Note: This story was updated on Feb. 3 to correct the charges against Harrison Alexander Ellison and to correct a quotation from District Attorney Coty Wamp.
A hearing on a motion to transfer a Silverdale Detention Center inmate to another facility Thursday shifted to a broader debate on the jail’s conditions with District Attorney Coty Wamp calling the facility sufficient for all inmates.
In a surprising move, Wamp appeared in court to argue against the request for a transfer before Hamilton County Criminal Court Judge Barry Steelman — even noting that the inmate has access to a touch-screen tablet for movies, books and calls.
On the second day of the hearing, Wamp said she decided to become involved after she saw media reports about video footage from the inmate’s cell, first reported by the Chattanooga Times Free Press.
“The state is here on behalf of the jail to say that it is sufficient,” Wamp said. “There’s nothing to hide about the conditions of the jail.”
Steelman ultimately denied the motion to transfer the inmate, who is awaiting trial, saying he was as safe as he could be.
The video reported by the Times Free Press last month shows Harrison Alexander Ellison’s cell at Silverdale with a leaky ceiling. The video, released by Ellison’s attorney, Brandy Spurgin-Floyd, also shows used food containers, hanging linens and water on the floor. Jail officials attributed any poor conditions to inmate vandalism of the facility.
Spurgin-Floyd submitted a motion for Ellison to be transferred from Silverdale to the state prison system, citing inhumane conditions at the facility and Ellison’s deteriorating mental health.
“We’re not asking for bond, we’re not asking for house arrest, we’re asking for Mr. Ellison to be transferred to a facility that will provide him with the basic necessities,” Spurgin-Floyd said. “Mr. Ellison is not asking for much. He is asking for a clean, dry place to be housed.”
Ellison, 21, has been at Silverdale since 2020 awaiting trial in the Sept. 29, 2020, shooting death of 18-year-old Jacobreyan Reed at a gas station on the 3900 block of Dodds Avenue in East Lake. Ellison is charged with first degree premeditated murder, especially aggravated robbery, auto burglary, identity theft and other crimes. He has not entered a plea yet.
Ellison is in a disciplinary hold after alleged behavioral issues and is confined to his cell for 23 hours a day, being allowed in common areas for one hour a day, according to testimony Wednesday by Hamilton County Sgt. Eric Qualls, the supervisor to security operations at Silverdale.
"Mr. Ellison is in George-3 (the disciplinary confinement housing unit) because he is a total pest to the Sheriff’s Office," Wamp said. "The state put in over 100 pages of documentation regarding his behavioral history over the last few weeks. He simply cannot behave himself. The court may not even need to, but the exhibits will reflect if the court were to look through them, and saw his behavior on dozens of occasions towards other inmates, towards corrections officers, towards nursing staff, he likes to spit on people, he's had what appears to be narcotics in his cell before he floods his cell, of course, some of those have amounted to actual disciplinary sanctions, but a lot of them, surprisingly, have not."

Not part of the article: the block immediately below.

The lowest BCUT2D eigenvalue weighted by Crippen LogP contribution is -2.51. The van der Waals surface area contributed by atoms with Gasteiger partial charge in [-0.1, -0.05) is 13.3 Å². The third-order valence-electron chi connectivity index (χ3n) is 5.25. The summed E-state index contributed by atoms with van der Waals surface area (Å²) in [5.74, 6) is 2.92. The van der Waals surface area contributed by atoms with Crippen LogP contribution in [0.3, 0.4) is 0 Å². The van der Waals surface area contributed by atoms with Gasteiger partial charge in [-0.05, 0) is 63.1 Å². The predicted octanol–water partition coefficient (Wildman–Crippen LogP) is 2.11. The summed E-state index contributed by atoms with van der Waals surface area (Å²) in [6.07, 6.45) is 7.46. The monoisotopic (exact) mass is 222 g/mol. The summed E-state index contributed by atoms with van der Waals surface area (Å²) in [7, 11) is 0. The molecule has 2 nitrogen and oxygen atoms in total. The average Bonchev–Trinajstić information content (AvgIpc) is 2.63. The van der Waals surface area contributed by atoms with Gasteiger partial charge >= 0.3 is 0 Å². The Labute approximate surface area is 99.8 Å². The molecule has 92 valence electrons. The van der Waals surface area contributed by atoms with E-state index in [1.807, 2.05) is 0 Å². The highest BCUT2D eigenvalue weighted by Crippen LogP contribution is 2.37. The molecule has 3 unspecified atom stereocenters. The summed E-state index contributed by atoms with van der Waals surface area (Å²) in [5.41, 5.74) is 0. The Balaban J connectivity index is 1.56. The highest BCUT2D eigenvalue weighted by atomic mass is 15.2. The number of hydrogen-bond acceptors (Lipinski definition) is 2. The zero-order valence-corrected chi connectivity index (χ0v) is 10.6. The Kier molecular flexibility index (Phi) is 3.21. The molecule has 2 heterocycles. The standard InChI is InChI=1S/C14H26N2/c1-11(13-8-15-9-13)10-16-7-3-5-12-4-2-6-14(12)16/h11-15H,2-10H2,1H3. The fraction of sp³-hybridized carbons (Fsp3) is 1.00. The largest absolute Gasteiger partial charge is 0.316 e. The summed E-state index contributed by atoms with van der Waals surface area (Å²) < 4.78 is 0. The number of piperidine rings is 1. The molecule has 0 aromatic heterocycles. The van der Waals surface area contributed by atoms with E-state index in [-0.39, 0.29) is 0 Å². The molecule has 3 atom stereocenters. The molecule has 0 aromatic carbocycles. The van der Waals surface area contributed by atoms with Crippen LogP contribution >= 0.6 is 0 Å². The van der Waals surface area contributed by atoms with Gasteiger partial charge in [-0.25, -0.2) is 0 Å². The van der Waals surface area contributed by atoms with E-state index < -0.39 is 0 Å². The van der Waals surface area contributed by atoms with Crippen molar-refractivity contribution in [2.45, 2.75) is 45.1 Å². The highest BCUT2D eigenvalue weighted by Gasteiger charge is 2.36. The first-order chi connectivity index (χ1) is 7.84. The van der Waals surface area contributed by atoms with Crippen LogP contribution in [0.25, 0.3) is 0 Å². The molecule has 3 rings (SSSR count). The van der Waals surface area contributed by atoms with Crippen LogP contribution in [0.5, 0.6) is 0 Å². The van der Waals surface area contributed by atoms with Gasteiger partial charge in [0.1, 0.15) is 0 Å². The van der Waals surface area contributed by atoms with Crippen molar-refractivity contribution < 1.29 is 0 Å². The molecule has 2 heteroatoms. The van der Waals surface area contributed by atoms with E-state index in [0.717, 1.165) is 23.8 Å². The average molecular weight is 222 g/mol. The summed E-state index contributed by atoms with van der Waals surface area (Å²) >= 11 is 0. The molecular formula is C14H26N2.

Ellison denied all such allegations during cross-examination.
“I’m not looking at this at a standpoint of someone who is not familiar with what’s going on,” Steelman said, adding that he has been at Silverdale and has seen the housing unit where Ellison is housed.
Steelman also said he had witnessed extreme behavior indicative of mental deterioration in inmates before and did not see evidence of such behavior in Ellison.
“I’m concerned about the safe-keeping of anyone in custody,” Steelman said. “But we can’t allow a motion to become nonsensical or illogical on how to respond about the truth on what’s going on.
“He’s as safe as he could possibly be, so I’m going to have to deny the motion,” Steelman said, adding that based on the time and effort spent on this proceedings, he hopes the Sheriff’s Office will do everything necessary to avoid similar proceedings in the future.
Wamp said Ellison was being treated fairly, offering his use of a tablet provided by the jail as an example.
As part of a new program, people incarcerated at Silverdale have access to tablets they can use to make phone calls, watch movies and read books, according to Wamp and Qualls.
According to the evidence submitted by Wamp, Ellison spent over $1,500 watching films, music downloads and phone calls to his mother.
When asked by Spurgin-Floyd if Ellison’s behavioral problems, alleged gang affiliations or any other issues change the requirement to have access to a clean, dry cell and basic necessities, Qualls said it did not.
Ellison took the stand to testify about the conditions of the cell he shares with one other person.
“There’s mold, the shower doesn’t drain,” Ellison said, adding that he only has one jumpsuit that only gets washed once a month and requests for cleaning supplies are ignored. “We don’t get cleaning supplies. If we did, it wouldn’t look like that.”
Steelman noted the length of time Ellison had been waiting for trial and wanted to ensure he had his day in court and scheduled April 10 for a jury trial.
Before the judge announced a decision, Ellison’s mother testified, asking that her son be treated as a human being.
“I am asking for him to be housed like he is a human being, regardless of what you think of him, regardless of what he’s accused of … treat him like a human being,” Joyce Durham said about the alleged conditions Ellison has encountered while at Silverdale.
Contact La Shawn Pagán at email@example.com or 423-757-6476.